I started shark fishing 3 years ago and followed in the footsteps of many others by buying a penn 9/0 as my first reel. I caught some decent sharks on it just under the 6′ mark and then decided it was time to step up to a bigger reel.From there I bought a pair of 12/0’s to use as my main reels. They had the capacity I wanted and a little stronger drag than what the 9/0 was capable of. I caught many 6-7′ sandbars with these reels and we also got a 6’9″ bull on the 12/0 as well. It handled these fish fine, but I was not convinced that it could handle a true monster.

From there, I bought a pair of 14/0 reels. I rarely brought these out on TX beaches, but took them to the east coast last year on my first true stud hunting trip. I ended up catching 2 nice hammers on them at 8′ and another at 9’2″. The 9’2″ hammer was able to pull roughly 200 yards of line off that reel with the drag almost locked down. I was never worried about getting spooled, but I wasnt exactly able to just winch it in either. During a few of the better runs that fish gave me, the sideplate of that senator started to get warm enough that we had to pour water on it to cool things down.

From here, I started doing my research on 2 speed lever drag reels. Although the Senators are tried and true shark slayers, the newer technology of the Avet 2 speed reels really caught my attention. My fishing partners Lance and Dan jumped the gun on the Avets before me, so I got a chance to fish them before making my purchase. After only a few trips with their 50w’s I was sold. In TX, we often have very strong current/weed and are forced to fish big weights. In these conditions we usually use a 1lb weight with stainless legs. If you have fished with a stainless weight, you know how strong they are and how well they hold. Trying to break these weights loose with the 12/0 and reel them in on a 500 yard drop was more of a workout than kayaking it out there. With the 50w, you simply put the reel in low gear and can literally crank them in with 1 finger. Once the weight breaks loose you have the option to just drag it in using low gear, or kick it into high gear and skip the weight across the top of the water. After a few trips I decided to buy 2 50w’s and an 80w as my new primary shark fishing reels. I also picked up an MXL and an LX MC to use for my casted baits. I have the 50w’s spooled with 600 yards of 130lb Jerry Brown braid topped with about 350 yards of 100lb Sufix Superior. The 80w is spooled with 600 yards of 130lb Jerry Brown Hollow braid and topped with about 350 yards of 130lb Sufix Superior.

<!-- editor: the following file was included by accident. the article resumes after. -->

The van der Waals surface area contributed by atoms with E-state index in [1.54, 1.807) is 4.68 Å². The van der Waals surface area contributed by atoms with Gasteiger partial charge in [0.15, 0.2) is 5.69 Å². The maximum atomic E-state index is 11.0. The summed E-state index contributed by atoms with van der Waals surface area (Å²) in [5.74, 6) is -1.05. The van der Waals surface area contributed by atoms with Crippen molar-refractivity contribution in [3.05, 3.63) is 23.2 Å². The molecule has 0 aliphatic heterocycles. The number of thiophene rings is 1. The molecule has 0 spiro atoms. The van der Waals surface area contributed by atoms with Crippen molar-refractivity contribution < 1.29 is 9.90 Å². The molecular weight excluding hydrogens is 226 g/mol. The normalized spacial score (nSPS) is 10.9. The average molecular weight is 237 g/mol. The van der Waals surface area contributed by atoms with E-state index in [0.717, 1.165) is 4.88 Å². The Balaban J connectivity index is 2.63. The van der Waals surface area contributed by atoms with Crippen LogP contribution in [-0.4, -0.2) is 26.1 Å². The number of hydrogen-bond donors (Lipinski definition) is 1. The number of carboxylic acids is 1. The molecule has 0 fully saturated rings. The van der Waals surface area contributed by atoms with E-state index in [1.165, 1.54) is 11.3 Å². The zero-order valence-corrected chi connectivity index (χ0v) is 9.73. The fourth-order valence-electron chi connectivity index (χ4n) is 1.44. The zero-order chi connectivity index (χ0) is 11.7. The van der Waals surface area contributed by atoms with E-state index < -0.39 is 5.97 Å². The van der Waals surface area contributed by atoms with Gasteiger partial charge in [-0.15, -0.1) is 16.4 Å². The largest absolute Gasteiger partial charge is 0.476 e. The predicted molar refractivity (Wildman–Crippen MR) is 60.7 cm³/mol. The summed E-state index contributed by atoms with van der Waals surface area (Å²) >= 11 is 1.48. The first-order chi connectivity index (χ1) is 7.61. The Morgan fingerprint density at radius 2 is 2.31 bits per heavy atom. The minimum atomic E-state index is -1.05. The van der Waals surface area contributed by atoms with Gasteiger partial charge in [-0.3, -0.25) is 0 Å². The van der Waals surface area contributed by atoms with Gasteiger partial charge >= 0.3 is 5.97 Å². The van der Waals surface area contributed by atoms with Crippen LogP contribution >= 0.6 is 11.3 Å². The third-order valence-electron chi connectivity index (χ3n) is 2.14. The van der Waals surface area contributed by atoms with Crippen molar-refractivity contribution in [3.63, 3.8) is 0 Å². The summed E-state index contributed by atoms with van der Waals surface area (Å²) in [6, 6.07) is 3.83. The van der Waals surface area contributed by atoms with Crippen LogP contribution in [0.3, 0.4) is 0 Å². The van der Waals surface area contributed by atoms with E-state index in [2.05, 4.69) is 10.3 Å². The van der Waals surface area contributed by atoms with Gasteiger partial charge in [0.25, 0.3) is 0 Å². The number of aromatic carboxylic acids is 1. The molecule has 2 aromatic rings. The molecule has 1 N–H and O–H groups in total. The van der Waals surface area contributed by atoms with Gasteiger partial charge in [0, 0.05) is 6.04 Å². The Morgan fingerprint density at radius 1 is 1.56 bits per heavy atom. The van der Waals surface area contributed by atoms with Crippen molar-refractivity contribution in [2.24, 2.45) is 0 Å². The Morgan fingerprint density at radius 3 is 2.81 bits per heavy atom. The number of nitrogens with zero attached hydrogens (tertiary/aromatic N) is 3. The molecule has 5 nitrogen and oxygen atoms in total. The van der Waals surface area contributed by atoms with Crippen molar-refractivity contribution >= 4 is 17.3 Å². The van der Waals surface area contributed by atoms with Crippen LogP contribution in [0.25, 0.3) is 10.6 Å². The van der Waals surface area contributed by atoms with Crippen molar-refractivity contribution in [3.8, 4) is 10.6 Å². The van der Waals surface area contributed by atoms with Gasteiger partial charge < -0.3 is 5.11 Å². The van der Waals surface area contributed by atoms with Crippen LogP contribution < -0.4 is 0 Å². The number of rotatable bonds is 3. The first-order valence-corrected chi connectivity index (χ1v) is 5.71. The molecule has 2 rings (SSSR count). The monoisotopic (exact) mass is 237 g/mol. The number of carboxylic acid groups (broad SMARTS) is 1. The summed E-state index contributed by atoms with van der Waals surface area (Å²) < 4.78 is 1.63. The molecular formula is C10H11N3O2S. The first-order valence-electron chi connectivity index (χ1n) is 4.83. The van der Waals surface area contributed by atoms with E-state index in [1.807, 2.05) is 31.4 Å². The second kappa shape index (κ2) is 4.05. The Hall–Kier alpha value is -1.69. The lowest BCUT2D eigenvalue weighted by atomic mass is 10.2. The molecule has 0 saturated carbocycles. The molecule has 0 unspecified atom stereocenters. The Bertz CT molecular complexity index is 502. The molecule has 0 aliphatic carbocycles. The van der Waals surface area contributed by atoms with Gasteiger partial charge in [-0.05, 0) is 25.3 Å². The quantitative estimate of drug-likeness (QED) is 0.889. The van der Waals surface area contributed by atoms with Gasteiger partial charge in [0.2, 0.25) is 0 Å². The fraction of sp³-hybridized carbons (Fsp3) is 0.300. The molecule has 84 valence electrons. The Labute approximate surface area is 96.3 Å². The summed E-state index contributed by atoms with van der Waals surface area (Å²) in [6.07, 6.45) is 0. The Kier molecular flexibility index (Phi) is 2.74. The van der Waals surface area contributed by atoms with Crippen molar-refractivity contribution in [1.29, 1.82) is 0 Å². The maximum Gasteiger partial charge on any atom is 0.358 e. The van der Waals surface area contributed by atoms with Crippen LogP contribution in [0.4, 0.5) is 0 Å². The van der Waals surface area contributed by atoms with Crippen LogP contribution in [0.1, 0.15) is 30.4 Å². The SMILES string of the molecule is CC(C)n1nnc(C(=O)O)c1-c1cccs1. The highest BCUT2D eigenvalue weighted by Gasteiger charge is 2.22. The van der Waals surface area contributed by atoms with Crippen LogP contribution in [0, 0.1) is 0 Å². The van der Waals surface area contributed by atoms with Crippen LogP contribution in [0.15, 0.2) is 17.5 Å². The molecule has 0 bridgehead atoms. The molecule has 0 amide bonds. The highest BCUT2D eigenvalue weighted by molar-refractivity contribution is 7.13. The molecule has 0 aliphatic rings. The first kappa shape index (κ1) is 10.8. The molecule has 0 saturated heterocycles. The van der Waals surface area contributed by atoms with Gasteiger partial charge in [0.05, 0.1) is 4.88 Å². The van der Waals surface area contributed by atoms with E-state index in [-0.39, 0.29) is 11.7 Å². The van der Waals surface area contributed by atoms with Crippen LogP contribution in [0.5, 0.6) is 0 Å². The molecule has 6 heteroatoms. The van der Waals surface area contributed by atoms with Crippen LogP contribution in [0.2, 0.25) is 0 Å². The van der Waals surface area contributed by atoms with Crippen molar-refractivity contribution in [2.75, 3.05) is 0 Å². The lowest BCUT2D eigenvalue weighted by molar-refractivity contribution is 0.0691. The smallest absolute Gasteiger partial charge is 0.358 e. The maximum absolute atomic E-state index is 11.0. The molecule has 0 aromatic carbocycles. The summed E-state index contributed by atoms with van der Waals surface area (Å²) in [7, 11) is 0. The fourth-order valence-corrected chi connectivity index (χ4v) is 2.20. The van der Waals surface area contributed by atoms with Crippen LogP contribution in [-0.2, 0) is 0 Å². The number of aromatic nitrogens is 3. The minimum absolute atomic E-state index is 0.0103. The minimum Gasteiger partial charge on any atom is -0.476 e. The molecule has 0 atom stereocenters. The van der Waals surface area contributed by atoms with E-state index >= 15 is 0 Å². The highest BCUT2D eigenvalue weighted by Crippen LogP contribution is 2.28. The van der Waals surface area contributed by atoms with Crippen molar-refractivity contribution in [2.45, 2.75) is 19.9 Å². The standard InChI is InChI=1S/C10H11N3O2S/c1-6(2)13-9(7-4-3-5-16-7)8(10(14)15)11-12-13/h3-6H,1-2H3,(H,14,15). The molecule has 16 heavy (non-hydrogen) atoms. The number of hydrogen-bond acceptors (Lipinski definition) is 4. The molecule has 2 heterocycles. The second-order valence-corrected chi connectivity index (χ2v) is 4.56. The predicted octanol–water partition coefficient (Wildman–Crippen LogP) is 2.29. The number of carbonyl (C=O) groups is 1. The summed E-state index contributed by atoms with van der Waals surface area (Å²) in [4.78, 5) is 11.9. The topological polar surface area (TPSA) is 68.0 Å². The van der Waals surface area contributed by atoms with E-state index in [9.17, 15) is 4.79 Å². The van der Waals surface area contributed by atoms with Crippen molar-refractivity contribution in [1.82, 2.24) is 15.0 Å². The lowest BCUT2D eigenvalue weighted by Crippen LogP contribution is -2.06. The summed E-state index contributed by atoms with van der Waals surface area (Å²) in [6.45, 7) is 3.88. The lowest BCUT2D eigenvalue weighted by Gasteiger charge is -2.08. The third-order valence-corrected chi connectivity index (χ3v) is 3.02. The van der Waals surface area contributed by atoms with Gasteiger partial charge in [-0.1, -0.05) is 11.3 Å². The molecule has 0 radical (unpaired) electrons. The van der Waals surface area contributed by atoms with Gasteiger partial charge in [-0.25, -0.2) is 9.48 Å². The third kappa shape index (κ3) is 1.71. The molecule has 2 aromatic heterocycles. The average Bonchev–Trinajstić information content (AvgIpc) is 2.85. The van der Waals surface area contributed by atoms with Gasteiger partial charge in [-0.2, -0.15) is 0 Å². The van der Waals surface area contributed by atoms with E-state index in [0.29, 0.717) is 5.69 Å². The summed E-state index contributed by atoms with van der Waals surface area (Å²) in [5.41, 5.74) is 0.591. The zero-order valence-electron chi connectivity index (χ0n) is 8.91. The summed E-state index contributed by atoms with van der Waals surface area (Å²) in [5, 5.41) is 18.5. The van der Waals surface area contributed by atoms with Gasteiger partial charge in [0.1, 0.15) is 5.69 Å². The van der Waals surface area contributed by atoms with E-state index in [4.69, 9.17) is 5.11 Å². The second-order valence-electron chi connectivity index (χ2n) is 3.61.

I fished them a couple times this winter in search of sandbars, but the sharks just didnt cooperate with me. Last week in Florida was the first time that I have actually had the chance to put these reels to good use. In total we caught 7 sharks in the 5′ class, 3 sharks in the 6′ class, 3 sharks in the 7′ class, and finished it off with a monster tiger that was just shy of 12′. All of these sharks were caught on the 50w’s, and none of them stood a chance against it (except for the tiger ;) ).

That tiger is what really makes me appreciate the strength and stamina of these reels. I dropped that bait about 150 yards off the beach. A few minutes later it takes off and I set the hook. I quickly set the lever to strike, but the fish on the other end didnt feel that big. I asked Lance to get me a harness and just as I was about to put it on, the reel takes off. Line is coming off the reel at an alarming pace, so crank the lever up a little more to almost full drag. This fish is not stopping and is not slowing down, so I set the lever all the way to full. We are now at over 40lbs of drag pressure and it is taking everything I have to stay on my feet. I finally get strapped into the harness and the fish has taken over 300 yards of line off the reel and the glowstick has now disappeared into the dark water. I finally feel the shark slowing down and am able to put about 10 yards of line back on the reel. Seconds later it takes off again and there goes 200 more yards of line. I am now well into my braid backing and have about 300 yards of line left when I start using my thumbs to slow the spool and put even more pressure on this fish. It finally stops and I can feel the shark turn. Its now headed down the beach and I am walking 1 step at a time trying to keep up with it while slowly packing line on the reel in low gear. Almost 90 minutes after hooking this fish, we finally have it just on the other side of the bar. Lance quickly put the rope on its tail and the little 50w has conquered the beast.

Not once throughout this long fight did that reel get hot from the extreme friction of the drag. Not once did the drag slip or jerk. The sheer power of a reel this size just amazes me. I am a firm believer in these reels now and would put that 50w up against a 14/0 any day of the week. I made the mistake of wasting alot of money on multiple senators before finding these reels. Hopefully this story will help you when deciding on which reel to buy for your land based shark fishing needs.

-Diesel Sharker